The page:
“I have to come to understand over the years that the process of writing a grievance letter can be both upsetting and cathartic in equal measure.”

Step 3: ACAS Early Conciliation

“If the grievance process is not fruitful, then you may want to contact ACAS to see whether it would be appropriate for you to initiate the formal process of ACAS Early Conciliation by submitting an online form. This allows a period of time, usually a month, when ACAS will seek to mediate between you and your employer to resolve a legal dispute with your employer and/or (if appropriate) any individual concerned.”

Step 4: Seek Legal Advice About Your Options

"It is often beneficial to know your options from the outset, to understand your Employer’s obligations and to identify any potential claims which you may already have, such as relating to discrimination or protected disclosures. It would also be helpful to have advice in respect of the grievance process.

“Legal advice will also allow you to ensure that you comply with any time limits on bringing a claim. Some time limits in the Employment tribunal can be as short as three months from the act complained about but navigating the issue of time limits can be tricky and is best done with the benefit of advice from a lawyer.

"It is also possible that if the situation is a serious one and your employer fails to rectify/address it so seriously that this could at some point amount to a “fundamental” breach of the contract of employment in law which is so serious that it undermines your trust and confidence in your employer. If so, the situation may give rise to a potential claim of constructive dismissal.

“However, you should not threaten resignation or a claim of constructive dismissal or indeed, to actually resign without taking careful legal advice beforehand because constructive dismissal claims can be risky and difficult to win and you so, you should be sure that you have a good case before resigning. My preference is to seek to resolve things by negotiation, rather than advising clients to resign which can be a bit of a leap into the unknown in many situations."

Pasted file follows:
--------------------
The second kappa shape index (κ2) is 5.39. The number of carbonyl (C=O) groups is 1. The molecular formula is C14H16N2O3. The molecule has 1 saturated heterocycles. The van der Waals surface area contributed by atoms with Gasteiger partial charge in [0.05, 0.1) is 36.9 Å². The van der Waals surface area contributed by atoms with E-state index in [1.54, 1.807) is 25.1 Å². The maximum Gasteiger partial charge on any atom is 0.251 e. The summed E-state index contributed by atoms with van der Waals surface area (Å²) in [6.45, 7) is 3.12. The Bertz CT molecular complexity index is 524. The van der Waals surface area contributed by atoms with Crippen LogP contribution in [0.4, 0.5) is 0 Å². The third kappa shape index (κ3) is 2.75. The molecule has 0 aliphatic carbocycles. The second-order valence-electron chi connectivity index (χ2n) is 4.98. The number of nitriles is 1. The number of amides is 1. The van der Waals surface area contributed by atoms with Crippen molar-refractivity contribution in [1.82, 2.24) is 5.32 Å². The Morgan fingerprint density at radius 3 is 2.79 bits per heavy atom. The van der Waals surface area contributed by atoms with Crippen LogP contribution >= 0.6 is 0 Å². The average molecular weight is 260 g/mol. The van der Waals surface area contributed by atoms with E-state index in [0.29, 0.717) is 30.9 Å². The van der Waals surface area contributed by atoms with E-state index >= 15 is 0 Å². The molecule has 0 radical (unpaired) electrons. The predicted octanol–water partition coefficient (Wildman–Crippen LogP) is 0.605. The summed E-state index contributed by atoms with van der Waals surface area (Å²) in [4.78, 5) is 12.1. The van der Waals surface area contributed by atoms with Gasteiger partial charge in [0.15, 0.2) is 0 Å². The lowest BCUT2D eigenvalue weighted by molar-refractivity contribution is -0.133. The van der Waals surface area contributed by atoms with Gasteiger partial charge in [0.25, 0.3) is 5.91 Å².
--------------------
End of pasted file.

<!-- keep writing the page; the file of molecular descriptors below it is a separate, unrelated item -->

Step 5: Employment Tribunal

"If you have a good employment case, then if it is not possible to settle this out of court, any claim will eventually be heard at an Employment Tribunal. The Employment Tribunal system was designed so that parties did not require legal representatives but these days as employment law has become more complex it is often the case that the parties have representatives.

"Employment Tribunal Hearings tend to be similar to other civil court hearings but are perhaps, a little less formal. You would usually have to exchange documents, prepare witness statements and a bundle ahead of a hearing. Sometimes some matters are addressed at preliminary hearings. Ultimately, witnesses are usually expected to attend the hearing to give evidence. You will be questioned on your own evidence by the other side’s representative and your claim will be heard by a Tribunal panel or Judge sitting alone.

“Even if you win at tribunal you do not routinely have your costs paid by the losing party and so, your adviser will need to take this into account when advising about the value of your claim and any strategy for settlement.”

How should you report it if you know a colleague is being bullied?

"Speaking up on behalf of someone else at work is a brave thing to do. However, you may feel that it is worth it to stand up for a colleague who is being unfairly treated. You may want to do the “right thing” and call out the bad behaviour and seek to resolve the issues for the victim. It can certainly make a difference to an individual who is perhaps too worried to raise the issue for themselves.

"Further, your Employer may take a complaint from a third party more seriously. Depending on the circumstances, you may be legally protected against any detrimental treatment from your Employer or colleagues which results due to your complaint.

“You may make any such complaint via the grievance and/or bullying procedure. However, you may be able to raise the issue less formally in some circumstances. You should contact your Employer about the best way to approach this. You may wish to approach your HR person or a manager who is not involved in the situation to ask how you should raise the issue. Your Employer may in some circumstances be able to keep your identity confidential.”

This article was originally published on Glamour UK.